Smith College psychologist Randy Frost, an expert on obsessive-compulsive disorder and a pioneer in the field of compulsive hoarding, estimates there are as many as 4 million hoarders nationwide and many more who fall on the spectrum of “problematic cluttering behavior.” Hoarding is a problem that worsens with age.
Hoarding, Frost said, is associated with a number of things including difficulty processing information, the inability to make decisions when confronted with a large amount of information and a failure to categorize things -- meaning you can’t see the commonality of objects and they instead all look unique to you.
Many mid-lifers first see the problem up close and personal when they go to clean out their parents' homes and discover that Mom and Dad have been living in rooms stacked to the ceiling with old newspapers, clothes, junk mail and garage sale "finds."
So how do you know that your parent is hoarding? Here are five signs you may be missing:
1. You aren't invited into their home -- ever.
Sometime in the past, family holidays were moved to the home of one of the adult children. And when you lunch with Mom, she picks the restaurant and meets you there. When you do pick up Dad, he is always waiting outside. "I like the fresh air," he says.
Hoarders are generally aware that what they are doing is wrong and so they don't want anyone to see. If you haven't been inside your parents' home in a few years, make a point of going inside.
Frost and other experts say that homes can reach the point they are so cluttered that even the hoarder can't move freely among his possessions -- and is still unwilling or unable to part with any of it.
2. They constantly go to garage sales and swap meets.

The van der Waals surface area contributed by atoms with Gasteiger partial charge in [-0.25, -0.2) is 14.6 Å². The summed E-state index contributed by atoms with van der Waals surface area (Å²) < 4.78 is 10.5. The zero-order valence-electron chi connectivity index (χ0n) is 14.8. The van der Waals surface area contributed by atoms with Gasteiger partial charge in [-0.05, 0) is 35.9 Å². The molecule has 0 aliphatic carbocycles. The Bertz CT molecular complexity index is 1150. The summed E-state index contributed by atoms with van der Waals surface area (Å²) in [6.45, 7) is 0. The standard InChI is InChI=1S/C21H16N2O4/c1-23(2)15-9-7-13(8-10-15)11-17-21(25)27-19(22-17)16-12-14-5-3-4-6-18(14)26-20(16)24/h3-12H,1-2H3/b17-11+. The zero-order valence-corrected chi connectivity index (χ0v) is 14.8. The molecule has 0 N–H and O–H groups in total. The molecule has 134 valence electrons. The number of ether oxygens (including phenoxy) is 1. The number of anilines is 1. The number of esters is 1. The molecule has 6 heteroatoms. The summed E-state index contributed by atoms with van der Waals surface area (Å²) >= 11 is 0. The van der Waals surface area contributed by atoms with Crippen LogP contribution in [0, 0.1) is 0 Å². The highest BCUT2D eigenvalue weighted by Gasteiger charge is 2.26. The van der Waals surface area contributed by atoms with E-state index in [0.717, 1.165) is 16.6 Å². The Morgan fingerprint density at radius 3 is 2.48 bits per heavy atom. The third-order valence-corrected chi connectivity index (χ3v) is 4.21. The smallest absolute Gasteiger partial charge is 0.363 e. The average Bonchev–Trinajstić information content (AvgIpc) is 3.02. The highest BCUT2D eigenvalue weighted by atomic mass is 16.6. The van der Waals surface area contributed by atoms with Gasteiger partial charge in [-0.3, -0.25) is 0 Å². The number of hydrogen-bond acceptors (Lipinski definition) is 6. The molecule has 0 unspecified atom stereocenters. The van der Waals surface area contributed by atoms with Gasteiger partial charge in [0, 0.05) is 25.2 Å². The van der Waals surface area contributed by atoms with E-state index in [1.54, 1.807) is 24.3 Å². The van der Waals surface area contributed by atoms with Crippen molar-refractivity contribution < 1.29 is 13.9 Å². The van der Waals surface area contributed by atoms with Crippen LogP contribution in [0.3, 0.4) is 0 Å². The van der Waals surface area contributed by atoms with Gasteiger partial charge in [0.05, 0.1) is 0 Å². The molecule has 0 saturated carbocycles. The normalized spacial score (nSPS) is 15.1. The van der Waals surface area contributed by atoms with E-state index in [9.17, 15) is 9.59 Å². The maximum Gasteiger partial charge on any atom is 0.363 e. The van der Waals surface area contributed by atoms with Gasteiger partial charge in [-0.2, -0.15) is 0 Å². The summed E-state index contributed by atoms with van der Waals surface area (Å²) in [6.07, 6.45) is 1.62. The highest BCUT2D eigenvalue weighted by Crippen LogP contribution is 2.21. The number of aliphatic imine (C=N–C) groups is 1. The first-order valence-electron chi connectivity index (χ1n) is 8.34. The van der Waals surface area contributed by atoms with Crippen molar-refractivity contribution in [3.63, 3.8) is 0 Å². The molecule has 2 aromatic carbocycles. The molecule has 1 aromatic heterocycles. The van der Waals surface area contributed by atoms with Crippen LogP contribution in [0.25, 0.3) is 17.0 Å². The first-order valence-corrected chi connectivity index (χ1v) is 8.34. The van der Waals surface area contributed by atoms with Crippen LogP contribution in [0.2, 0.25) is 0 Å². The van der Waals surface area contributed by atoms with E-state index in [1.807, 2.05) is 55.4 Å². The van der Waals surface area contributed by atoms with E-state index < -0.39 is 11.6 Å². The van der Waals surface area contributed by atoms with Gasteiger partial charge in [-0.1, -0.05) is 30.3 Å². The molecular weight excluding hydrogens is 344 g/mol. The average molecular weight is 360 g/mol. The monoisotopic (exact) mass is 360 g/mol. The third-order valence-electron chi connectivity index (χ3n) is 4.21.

Dad likes tools, especially when he finds them priced inexpensively at garage sales. He's constantly buying power drills and hammers. He doesn't use them, mind you, but they were too good a deal to pass up. Invite Mom out on a day when you suspect she is planning to go to a garage sale. Will she skip the sales to hang out with you?
3. They put every scrap of paper in their purse or pocket.
Paper hoarders are just that: People who keep every piece of paper that they get their hands on, no matter how worthless.
A reader told us about entering her Dad's apartment when it came time to move him and discovering that he was a paper hoarder, something she had never even remotely suspected. His apartment was wall-to-wall stacks of old newspapers, magazines and piles and piles of those real estate flyers that agents put outside a house they've listed for sale. He would walk around the neighborhood and clean out the flyer boxes of their contents. He wasn't in the market to buy a home and had absolutely no use for the paper flyers, but still he had stacks of them and had been doing this every day for years.
Watch what your older parent does with receipts, movie ticket stubs, even old cereal boxes. When you travel, do they come home with a suitcase full of every bit of printed literature and brochures from the place they visited?
4. They can't part with anything -- ever.
When you mention that you are dropping off old clothes to the charity thrift store and ask your Mom if she has anything she wants you to take over for her, she never does. Hoarders struggle when it comes to discarding or parting with their possessions, regardless of their actual value.
The difference between hoarders and those who just live with clutter is the degree and quantity of their collected items, notes the Anxiety and Depression Association of America. Commonly hoarded items are newspapers, magazines, paper and plastic bags, cardboard boxes, photographs, household supplies, food, and clothing.
Hoarding is not the same as collecting. While collectors are proud of their possessions and are happy to display and talk about them, hoarders tend to be embarrassed and don't want others to see how they are living -- often with so much clutter that it interferes with their living space and yet they can't stop acquiring things.
5. They get angry or anxious at even just the suggestion that they throw something away.
People hoard because they believe that an item will be useful or valuable in the future. Or they feel it has sentimental value, is unique and irreplaceable, or too big a bargain to throw away, notes the ADAA. In the case of older people, they also may empower an object to be a reminder that helps jog their memory. Without it, they fear they won’t remember an important person or occasion.
But mostly, hoarders believe that they simply might need the item someday. Suggesting that the item should be discarded causes the hoarder severe anxiety. If you tell your elderly parent that perhaps he doesn't need so many Tupperware containers, he likely will get angry.